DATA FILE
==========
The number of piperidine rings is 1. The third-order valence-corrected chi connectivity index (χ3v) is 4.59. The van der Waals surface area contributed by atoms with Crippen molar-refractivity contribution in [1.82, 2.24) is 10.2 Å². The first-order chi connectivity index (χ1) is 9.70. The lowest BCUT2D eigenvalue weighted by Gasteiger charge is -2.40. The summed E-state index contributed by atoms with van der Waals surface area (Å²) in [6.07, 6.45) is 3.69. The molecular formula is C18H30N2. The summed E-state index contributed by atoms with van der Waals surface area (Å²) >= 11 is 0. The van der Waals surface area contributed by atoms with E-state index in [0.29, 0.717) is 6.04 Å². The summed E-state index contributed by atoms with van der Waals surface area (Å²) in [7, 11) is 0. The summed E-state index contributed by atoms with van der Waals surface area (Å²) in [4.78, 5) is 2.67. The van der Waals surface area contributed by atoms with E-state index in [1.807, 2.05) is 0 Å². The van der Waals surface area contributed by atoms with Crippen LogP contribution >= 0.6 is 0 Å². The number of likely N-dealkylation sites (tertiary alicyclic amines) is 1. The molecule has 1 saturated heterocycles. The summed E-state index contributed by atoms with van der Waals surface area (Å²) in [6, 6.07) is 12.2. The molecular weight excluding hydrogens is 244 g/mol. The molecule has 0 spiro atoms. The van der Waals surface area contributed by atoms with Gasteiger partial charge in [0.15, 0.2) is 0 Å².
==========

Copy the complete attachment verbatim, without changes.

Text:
The number of piperidine rings is 1. The third-order valence-corrected chi connectivity index (χ3v) is 4.59. The van der Waals surface area contributed by atoms with Crippen molar-refractivity contribution in [1.82, 2.24) is 10.2 Å². The first-order chi connectivity index (χ1) is 9.70. The lowest BCUT2D eigenvalue weighted by Gasteiger charge is -2.40. The summed E-state index contributed by atoms with van der Waals surface area (Å²) in [6.07, 6.45) is 3.69. The molecular formula is C18H30N2. The summed E-state index contributed by atoms with van der Waals surface area (Å²) >= 11 is 0. The van der Waals surface area contributed by atoms with E-state index in [0.29, 0.717) is 6.04 Å². The summed E-state index contributed by atoms with van der Waals surface area (Å²) in [7, 11) is 0. The summed E-state index contributed by atoms with van der Waals surface area (Å²) in [4.78, 5) is 2.67. The van der Waals surface area contributed by atoms with E-state index in [1.807, 2.05) is 0 Å². The van der Waals surface area contributed by atoms with Crippen LogP contribution >= 0.6 is 0 Å². The number of likely N-dealkylation sites (tertiary alicyclic amines) is 1. The molecule has 1 saturated heterocycles. The summed E-state index contributed by atoms with van der Waals surface area (Å²) in [6, 6.07) is 12.2. The molecular weight excluding hydrogens is 244 g/mol. The molecule has 0 spiro atoms. The van der Waals surface area contributed by atoms with Gasteiger partial charge in [0.15, 0.2) is 0 Å².